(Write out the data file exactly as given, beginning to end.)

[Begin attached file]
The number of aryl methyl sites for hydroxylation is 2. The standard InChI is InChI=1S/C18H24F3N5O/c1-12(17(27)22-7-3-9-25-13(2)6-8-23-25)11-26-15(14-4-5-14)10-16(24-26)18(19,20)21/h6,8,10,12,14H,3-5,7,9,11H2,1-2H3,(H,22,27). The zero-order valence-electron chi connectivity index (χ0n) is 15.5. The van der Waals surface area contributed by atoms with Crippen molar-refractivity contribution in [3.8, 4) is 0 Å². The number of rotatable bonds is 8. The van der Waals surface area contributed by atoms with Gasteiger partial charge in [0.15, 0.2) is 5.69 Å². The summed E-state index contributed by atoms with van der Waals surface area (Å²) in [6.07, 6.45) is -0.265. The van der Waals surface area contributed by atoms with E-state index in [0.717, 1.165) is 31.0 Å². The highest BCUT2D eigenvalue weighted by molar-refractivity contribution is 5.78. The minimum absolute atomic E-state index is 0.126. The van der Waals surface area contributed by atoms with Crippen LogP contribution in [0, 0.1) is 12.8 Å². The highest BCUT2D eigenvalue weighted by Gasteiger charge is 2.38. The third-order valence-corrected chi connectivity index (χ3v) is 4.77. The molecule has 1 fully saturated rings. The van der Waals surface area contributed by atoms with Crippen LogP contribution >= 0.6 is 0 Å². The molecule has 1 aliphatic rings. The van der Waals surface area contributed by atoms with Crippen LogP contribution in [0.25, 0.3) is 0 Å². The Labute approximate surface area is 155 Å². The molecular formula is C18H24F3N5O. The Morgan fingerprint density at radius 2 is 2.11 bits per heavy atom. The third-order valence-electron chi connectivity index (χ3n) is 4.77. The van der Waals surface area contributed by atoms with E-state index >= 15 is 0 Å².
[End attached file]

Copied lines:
The number of aryl methyl sites for hydroxylation is 2. The standard InChI is InChI=1S/C18H24F3N5O/c1-12(17(27)22-7-3-9-25-13(2)6-8-23-25)11-26-15(14-4-5-14)10-16(24-26)18(19,20)21/h6,8,10,12,14H,3-5,7,9,11H2,1-2H3,(H,22,27). The zero-order valence-electron chi connectivity index (χ0n) is 15.5. The van der Waals surface area contributed by atoms with Crippen molar-refractivity contribution in [3.8, 4) is 0 Å². The number of rotatable bonds is 8. The van der Waals surface area contributed by atoms with Gasteiger partial charge in [0.15, 0.2) is 5.69 Å². The summed E-state index contributed by atoms with van der Waals surface area (Å²) in [6.07, 6.45) is -0.265. The van der Waals surface area contributed by atoms with E-state index in [0.717, 1.165) is 31.0 Å². The highest BCUT2D eigenvalue weighted by molar-refractivity contribution is 5.78. The minimum absolute atomic E-state index is 0.126. The van der Waals surface area contributed by atoms with Crippen LogP contribution in [0, 0.1) is 12.8 Å². The highest BCUT2D eigenvalue weighted by Gasteiger charge is 2.38. The third-order valence-corrected chi connectivity index (χ3v) is 4.77. The molecule has 1 fully saturated rings. The van der Waals surface area contributed by atoms with Crippen LogP contribution >= 0.6 is 0 Å². The molecule has 1 aliphatic rings. The van der Waals surface area contributed by atoms with Crippen LogP contribution in [0.25, 0.3) is 0 Å². The Labute approximate surface area is 155 Å². The molecular formula is C18H24F3N5O. The Morgan fingerprint density at radius 2 is 2.11 bits per heavy atom. The third-order valence-electron chi connectivity index (χ3n) is 4.77. The van der Waals surface area contributed by atoms with E-state index >= 15 is 0 Å².